Learn more about the meeting and download a printable poster, here.
Nominations are open now for the 2016 Omenn Prize, to be awarded at the 2017 ISEMPH Meeting in Groningen, Netherlands. The submission deadline is March 31, 2017
The International Society for Evolution, Medicine & Public Health invites nominations for the Omenn Prize of $5000 for the best article published in 2016 in any scientific journal on a topic related to evolution in the context of medicine and public health. It will be awarded in August 2017 at the ISEMPH Meeting in Groningen, Netherlands.
The prize, provided by the generosity of Gilbert S. Omenn, will be awarded to the first author of the winning article. Authors are encouraged to nominate their own articles, but nominations of articles by others are also welcome.
Nominations close March 31, 2017
Any relevant peer-reviewed article with a publication date of 2016 for the final version of the article is eligible, but the prize is intended for work that uses evolutionary principles to advance understanding of a disease or disease process. The prize committee will give priority to articles with implications for human health, but many basic science or theoretical articles have such implications.
The Prize Committee for this year is chaired by Grazyna Jasienska, and its members are James Bull and Antonis Rokas. Papers by committee members, their students and lab group members are not eligible, and articles by their co-authors or close associates are subject to special conditions. The winner will be invited to present a talk at the meeting of the International Society for Evolution and Medicine.
Four essays address the Hot Topic of Alzheimer’s Disease. Please contribute your comments at the end of each essay, or send your own essay to firstname.lastname@example.org.
After solanezumab – where does Alzheimer’s disease research go from here? Jeremy Taylor provides an overview. (see comment by Cynthia Stonnington)
Environmental Smoke in Alzheimer’s Disease Caleb Finch investigates a neglected factor that may influence the disease.
The Aβ story: rehabilitation of a bad boy Robert Moir provides a fascinating new look at the antimicrobial properties of amyloid beta.
Is Alzheimer’s disease related to heterochronic changes in the brain during human evolution? Enric Bufill offers a view of why neurons are vulnerable.
On the 23rd November this year pharmaceutical giant Eli Lilly announced that the phase II early-intervention Alzheimer’s disease trial for a monoclonal antibody – solanezumab – designed to remove excess beta-amyloid protein from the brain, had failed. The news has caused another round of hand-wringing and head-scratching in the Alzheimer’s research community because it comes on the back of many trials, costing decades-worth of valuable time and billions of dollars, that has assumed the classical amyloid hypothesis will provide valuable targets for drug intervention. In the light of this recent failure Evmedreview presents a new HOT TOPIC feature of three consecutive posts commenting on this perplexing failure. The first, from Evmedreview associate editor Jeremy Taylor, discusses whether synapse loss is a better indicator of Alzheimer’s disease than amyloid and tau pathology and highlights the role of environmental factors and the immune system in AD etiology. The second, from Caleb Finch, makes the point that environmental factors have been far too overlooked in AD etiology and, in a typical example of blue sky (or should it be grey sky in this case) thinking, is the first article to highlight the role of smoke, smoking and atmospheric pollution. The third commentary, from Robert Moir, is based on his work over the last decade that shows beta-amyloid to be a potent brain-based antimicrobial with obvious repercussions for the caution with which we should approach clearing amyloid out of the brain, and for the possible role of microbial infection as the initial trigger for AD pathology.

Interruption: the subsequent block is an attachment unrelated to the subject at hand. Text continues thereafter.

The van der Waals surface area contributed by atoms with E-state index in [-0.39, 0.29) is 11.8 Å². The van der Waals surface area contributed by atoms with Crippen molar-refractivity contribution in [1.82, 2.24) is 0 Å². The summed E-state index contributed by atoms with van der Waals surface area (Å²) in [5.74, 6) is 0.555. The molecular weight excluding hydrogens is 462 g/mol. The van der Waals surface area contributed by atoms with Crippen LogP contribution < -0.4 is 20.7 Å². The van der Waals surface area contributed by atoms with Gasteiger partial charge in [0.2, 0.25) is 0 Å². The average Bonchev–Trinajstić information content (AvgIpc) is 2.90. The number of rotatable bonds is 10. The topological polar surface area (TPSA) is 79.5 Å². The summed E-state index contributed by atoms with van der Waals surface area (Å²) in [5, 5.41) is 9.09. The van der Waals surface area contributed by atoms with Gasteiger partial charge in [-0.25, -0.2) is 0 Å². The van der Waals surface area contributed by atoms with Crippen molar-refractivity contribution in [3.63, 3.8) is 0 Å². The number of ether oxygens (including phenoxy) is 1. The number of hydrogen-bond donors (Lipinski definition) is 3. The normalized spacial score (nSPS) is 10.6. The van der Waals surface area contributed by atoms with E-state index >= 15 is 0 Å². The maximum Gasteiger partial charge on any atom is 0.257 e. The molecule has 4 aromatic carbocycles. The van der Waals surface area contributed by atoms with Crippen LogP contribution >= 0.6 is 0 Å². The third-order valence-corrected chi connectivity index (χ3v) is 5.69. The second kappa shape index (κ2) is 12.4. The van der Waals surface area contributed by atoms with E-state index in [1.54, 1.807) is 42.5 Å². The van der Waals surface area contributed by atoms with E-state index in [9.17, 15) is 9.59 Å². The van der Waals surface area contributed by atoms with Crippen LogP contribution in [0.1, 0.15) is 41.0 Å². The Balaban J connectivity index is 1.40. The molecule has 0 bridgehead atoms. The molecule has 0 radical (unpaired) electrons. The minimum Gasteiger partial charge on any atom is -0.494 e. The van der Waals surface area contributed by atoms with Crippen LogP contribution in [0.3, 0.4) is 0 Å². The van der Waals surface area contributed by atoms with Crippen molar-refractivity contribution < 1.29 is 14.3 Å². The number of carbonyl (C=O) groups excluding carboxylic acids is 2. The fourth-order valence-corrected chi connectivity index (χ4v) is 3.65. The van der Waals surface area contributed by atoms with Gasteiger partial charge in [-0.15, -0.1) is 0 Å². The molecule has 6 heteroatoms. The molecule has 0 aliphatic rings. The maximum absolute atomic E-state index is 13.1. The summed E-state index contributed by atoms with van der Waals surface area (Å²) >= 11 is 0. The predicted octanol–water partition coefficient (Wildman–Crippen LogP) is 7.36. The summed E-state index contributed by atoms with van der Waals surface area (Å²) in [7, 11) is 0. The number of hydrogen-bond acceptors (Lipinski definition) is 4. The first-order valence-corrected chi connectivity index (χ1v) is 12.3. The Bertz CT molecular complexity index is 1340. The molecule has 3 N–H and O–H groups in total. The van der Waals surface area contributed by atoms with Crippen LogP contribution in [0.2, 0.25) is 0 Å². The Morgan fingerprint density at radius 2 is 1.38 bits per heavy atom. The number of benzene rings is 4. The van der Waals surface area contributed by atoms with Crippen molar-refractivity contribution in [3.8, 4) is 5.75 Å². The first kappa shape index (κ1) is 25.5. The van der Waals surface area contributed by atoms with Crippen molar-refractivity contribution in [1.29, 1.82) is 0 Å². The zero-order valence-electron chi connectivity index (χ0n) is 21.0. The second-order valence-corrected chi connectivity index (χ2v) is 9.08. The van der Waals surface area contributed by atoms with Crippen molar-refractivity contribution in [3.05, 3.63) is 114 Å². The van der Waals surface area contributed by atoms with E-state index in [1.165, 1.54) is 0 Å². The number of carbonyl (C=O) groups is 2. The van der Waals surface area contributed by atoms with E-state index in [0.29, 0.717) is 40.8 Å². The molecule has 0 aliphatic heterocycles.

The following links demonstrate the extent to which successive drug trial failures have promoted rounds of navel gazing within the AD research community.
The CARTA Symposium on Implications of Anthropogeny for Medicine and Health, co-sponsored by ASU’s Center for Evolution and Medicine, was held on October 14. See here for Karla Moeller’s excellent account of proceedings. Now Ajit Varki has sent a number of links to different portals for the video recordings of all the talks which were made thanks to UCSD-TV. These video recordings will be archived on these websites in the coming weeks: UCSD-TV, YouTube, and iTunes. To see the complete list of individual presentations on the CARTA site, go to the event page and click on the talk of interest.